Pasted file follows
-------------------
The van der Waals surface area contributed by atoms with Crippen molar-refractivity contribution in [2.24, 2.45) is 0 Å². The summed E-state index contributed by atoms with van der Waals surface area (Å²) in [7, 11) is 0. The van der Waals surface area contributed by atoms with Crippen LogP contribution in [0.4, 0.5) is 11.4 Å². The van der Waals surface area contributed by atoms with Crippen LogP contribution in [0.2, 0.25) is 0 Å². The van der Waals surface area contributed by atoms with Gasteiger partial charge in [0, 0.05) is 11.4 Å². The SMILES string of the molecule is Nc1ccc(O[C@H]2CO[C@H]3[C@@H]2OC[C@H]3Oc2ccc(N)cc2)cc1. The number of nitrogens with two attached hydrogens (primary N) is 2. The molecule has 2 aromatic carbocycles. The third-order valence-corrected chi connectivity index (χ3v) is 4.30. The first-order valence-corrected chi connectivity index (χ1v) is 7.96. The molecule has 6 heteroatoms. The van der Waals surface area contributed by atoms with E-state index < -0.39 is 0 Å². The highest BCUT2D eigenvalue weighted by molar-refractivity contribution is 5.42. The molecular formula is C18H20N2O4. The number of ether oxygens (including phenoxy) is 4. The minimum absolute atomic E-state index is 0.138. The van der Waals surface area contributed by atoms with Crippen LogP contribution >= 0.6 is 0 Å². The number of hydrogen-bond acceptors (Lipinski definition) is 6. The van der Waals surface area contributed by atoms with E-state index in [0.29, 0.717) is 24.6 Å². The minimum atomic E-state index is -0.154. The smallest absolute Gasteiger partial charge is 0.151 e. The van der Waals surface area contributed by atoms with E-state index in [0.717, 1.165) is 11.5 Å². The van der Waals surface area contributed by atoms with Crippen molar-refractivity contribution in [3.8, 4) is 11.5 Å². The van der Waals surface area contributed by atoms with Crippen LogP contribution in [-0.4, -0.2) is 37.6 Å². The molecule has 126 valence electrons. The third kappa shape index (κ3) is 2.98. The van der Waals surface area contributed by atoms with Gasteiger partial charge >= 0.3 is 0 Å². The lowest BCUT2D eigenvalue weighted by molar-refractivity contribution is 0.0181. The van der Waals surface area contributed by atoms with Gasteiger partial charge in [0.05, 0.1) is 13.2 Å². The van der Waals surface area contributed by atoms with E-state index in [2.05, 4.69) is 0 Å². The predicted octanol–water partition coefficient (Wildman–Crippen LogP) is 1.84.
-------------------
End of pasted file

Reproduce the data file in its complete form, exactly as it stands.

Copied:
The van der Waals surface area contributed by atoms with Crippen molar-refractivity contribution in [2.24, 2.45) is 0 Å². The summed E-state index contributed by atoms with van der Waals surface area (Å²) in [7, 11) is 0. The van der Waals surface area contributed by atoms with Crippen LogP contribution in [0.4, 0.5) is 11.4 Å². The van der Waals surface area contributed by atoms with Crippen LogP contribution in [0.2, 0.25) is 0 Å². The van der Waals surface area contributed by atoms with Gasteiger partial charge in [0, 0.05) is 11.4 Å². The SMILES string of the molecule is Nc1ccc(O[C@H]2CO[C@H]3[C@@H]2OC[C@H]3Oc2ccc(N)cc2)cc1. The number of nitrogens with two attached hydrogens (primary N) is 2. The molecule has 2 aromatic carbocycles. The third-order valence-corrected chi connectivity index (χ3v) is 4.30. The first-order valence-corrected chi connectivity index (χ1v) is 7.96. The molecule has 6 heteroatoms. The van der Waals surface area contributed by atoms with E-state index < -0.39 is 0 Å². The highest BCUT2D eigenvalue weighted by molar-refractivity contribution is 5.42. The molecular formula is C18H20N2O4. The number of ether oxygens (including phenoxy) is 4. The minimum absolute atomic E-state index is 0.138. The van der Waals surface area contributed by atoms with Crippen LogP contribution >= 0.6 is 0 Å². The number of hydrogen-bond acceptors (Lipinski definition) is 6. The van der Waals surface area contributed by atoms with E-state index in [0.29, 0.717) is 24.6 Å². The minimum atomic E-state index is -0.154. The smallest absolute Gasteiger partial charge is 0.151 e. The van der Waals surface area contributed by atoms with E-state index in [0.717, 1.165) is 11.5 Å². The van der Waals surface area contributed by atoms with Crippen molar-refractivity contribution in [3.8, 4) is 11.5 Å². The van der Waals surface area contributed by atoms with Crippen LogP contribution in [-0.4, -0.2) is 37.6 Å². The molecule has 126 valence electrons. The third kappa shape index (κ3) is 2.98. The van der Waals surface area contributed by atoms with Gasteiger partial charge >= 0.3 is 0 Å². The lowest BCUT2D eigenvalue weighted by molar-refractivity contribution is 0.0181. The van der Waals surface area contributed by atoms with Gasteiger partial charge in [0.05, 0.1) is 13.2 Å². The van der Waals surface area contributed by atoms with E-state index in [2.05, 4.69) is 0 Å². The predicted octanol–water partition coefficient (Wildman–Crippen LogP) is 1.84.